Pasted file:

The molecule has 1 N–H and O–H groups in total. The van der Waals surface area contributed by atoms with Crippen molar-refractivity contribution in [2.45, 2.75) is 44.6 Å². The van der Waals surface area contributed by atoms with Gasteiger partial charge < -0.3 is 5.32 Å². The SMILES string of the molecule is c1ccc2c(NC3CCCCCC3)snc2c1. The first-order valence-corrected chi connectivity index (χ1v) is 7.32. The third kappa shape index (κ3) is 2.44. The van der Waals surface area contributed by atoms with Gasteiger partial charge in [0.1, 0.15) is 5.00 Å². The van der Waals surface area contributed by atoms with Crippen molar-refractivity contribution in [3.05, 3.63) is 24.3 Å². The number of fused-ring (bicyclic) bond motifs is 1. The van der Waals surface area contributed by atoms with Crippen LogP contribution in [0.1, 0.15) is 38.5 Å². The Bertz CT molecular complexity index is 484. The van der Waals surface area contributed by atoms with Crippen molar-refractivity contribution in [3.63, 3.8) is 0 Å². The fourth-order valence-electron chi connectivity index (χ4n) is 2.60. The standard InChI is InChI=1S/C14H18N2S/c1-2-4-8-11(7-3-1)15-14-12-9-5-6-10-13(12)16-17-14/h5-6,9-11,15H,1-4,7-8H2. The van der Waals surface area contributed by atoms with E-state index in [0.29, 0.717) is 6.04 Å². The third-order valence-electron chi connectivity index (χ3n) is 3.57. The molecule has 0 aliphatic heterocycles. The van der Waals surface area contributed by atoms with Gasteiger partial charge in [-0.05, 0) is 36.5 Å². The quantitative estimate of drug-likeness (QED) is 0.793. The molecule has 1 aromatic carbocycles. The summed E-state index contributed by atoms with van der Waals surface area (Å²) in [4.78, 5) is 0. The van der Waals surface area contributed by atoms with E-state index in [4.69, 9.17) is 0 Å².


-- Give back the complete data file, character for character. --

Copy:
The molecule has 1 N–H and O–H groups in total. The van der Waals surface area contributed by atoms with Crippen molar-refractivity contribution in [2.45, 2.75) is 44.6 Å². The van der Waals surface area contributed by atoms with Gasteiger partial charge < -0.3 is 5.32 Å². The SMILES string of the molecule is c1ccc2c(NC3CCCCCC3)snc2c1. The first-order valence-corrected chi connectivity index (χ1v) is 7.32. The third kappa shape index (κ3) is 2.44. The van der Waals surface area contributed by atoms with Gasteiger partial charge in [0.1, 0.15) is 5.00 Å². The van der Waals surface area contributed by atoms with Crippen molar-refractivity contribution in [3.05, 3.63) is 24.3 Å². The number of fused-ring (bicyclic) bond motifs is 1. The van der Waals surface area contributed by atoms with Crippen LogP contribution in [0.1, 0.15) is 38.5 Å². The Bertz CT molecular complexity index is 484. The van der Waals surface area contributed by atoms with Crippen molar-refractivity contribution in [3.63, 3.8) is 0 Å². The fourth-order valence-electron chi connectivity index (χ4n) is 2.60. The standard InChI is InChI=1S/C14H18N2S/c1-2-4-8-11(7-3-1)15-14-12-9-5-6-10-13(12)16-17-14/h5-6,9-11,15H,1-4,7-8H2. The van der Waals surface area contributed by atoms with E-state index in [0.29, 0.717) is 6.04 Å². The third-order valence-electron chi connectivity index (χ3n) is 3.57. The molecule has 0 aliphatic heterocycles. The van der Waals surface area contributed by atoms with Gasteiger partial charge in [-0.05, 0) is 36.5 Å². The quantitative estimate of drug-likeness (QED) is 0.793. The molecule has 1 aromatic carbocycles. The summed E-state index contributed by atoms with van der Waals surface area (Å²) in [4.78, 5) is 0. The van der Waals surface area contributed by atoms with E-state index in [4.69, 9.17) is 0 Å².